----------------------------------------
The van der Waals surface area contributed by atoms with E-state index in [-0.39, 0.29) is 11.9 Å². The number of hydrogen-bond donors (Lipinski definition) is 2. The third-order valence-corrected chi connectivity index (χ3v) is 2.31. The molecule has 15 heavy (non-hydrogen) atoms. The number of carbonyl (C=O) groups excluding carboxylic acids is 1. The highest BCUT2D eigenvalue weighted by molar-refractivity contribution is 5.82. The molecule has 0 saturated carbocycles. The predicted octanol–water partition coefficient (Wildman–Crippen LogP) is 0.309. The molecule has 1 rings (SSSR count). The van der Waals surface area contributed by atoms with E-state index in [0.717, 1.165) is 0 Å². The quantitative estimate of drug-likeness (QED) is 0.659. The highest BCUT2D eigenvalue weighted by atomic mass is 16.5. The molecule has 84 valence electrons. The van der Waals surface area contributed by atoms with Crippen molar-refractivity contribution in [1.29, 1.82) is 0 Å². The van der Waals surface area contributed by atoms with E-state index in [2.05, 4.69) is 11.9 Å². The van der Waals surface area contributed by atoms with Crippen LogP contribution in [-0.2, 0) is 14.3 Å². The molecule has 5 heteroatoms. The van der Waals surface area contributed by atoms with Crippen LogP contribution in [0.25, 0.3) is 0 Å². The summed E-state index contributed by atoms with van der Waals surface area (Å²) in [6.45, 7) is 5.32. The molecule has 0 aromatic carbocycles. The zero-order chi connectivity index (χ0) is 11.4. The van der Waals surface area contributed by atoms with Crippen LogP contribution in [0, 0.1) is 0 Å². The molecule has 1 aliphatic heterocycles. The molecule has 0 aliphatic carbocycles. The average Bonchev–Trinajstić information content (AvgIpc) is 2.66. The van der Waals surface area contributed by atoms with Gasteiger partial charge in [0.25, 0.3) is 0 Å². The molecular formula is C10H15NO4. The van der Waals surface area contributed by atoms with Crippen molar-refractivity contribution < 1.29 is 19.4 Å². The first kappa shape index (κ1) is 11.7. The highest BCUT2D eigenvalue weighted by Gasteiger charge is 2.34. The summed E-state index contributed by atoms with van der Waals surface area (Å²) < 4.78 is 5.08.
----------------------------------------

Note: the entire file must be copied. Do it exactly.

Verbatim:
The van der Waals surface area contributed by atoms with E-state index in [-0.39, 0.29) is 11.9 Å². The number of hydrogen-bond donors (Lipinski definition) is 2. The third-order valence-corrected chi connectivity index (χ3v) is 2.31. The molecule has 15 heavy (non-hydrogen) atoms. The number of carbonyl (C=O) groups excluding carboxylic acids is 1. The highest BCUT2D eigenvalue weighted by molar-refractivity contribution is 5.82. The molecule has 0 saturated carbocycles. The predicted octanol–water partition coefficient (Wildman–Crippen LogP) is 0.309. The molecule has 1 rings (SSSR count). The van der Waals surface area contributed by atoms with E-state index in [0.717, 1.165) is 0 Å². The quantitative estimate of drug-likeness (QED) is 0.659. The highest BCUT2D eigenvalue weighted by atomic mass is 16.5. The molecule has 84 valence electrons. The van der Waals surface area contributed by atoms with Crippen molar-refractivity contribution in [1.29, 1.82) is 0 Å². The van der Waals surface area contributed by atoms with E-state index in [2.05, 4.69) is 11.9 Å². The van der Waals surface area contributed by atoms with Crippen LogP contribution in [-0.2, 0) is 14.3 Å². The molecule has 5 heteroatoms. The van der Waals surface area contributed by atoms with Crippen LogP contribution in [0.25, 0.3) is 0 Å². The summed E-state index contributed by atoms with van der Waals surface area (Å²) in [6.45, 7) is 5.32. The molecule has 0 aromatic carbocycles. The zero-order chi connectivity index (χ0) is 11.4. The van der Waals surface area contributed by atoms with Crippen LogP contribution in [0, 0.1) is 0 Å². The molecule has 1 aliphatic heterocycles. The molecule has 0 aliphatic carbocycles. The average Bonchev–Trinajstić information content (AvgIpc) is 2.66. The van der Waals surface area contributed by atoms with Gasteiger partial charge in [0.25, 0.3) is 0 Å². The molecular formula is C10H15NO4. The van der Waals surface area contributed by atoms with Crippen molar-refractivity contribution < 1.29 is 19.4 Å². The first kappa shape index (κ1) is 11.7. The highest BCUT2D eigenvalue weighted by Gasteiger charge is 2.34. The summed E-state index contributed by atoms with van der Waals surface area (Å²) < 4.78 is 5.08.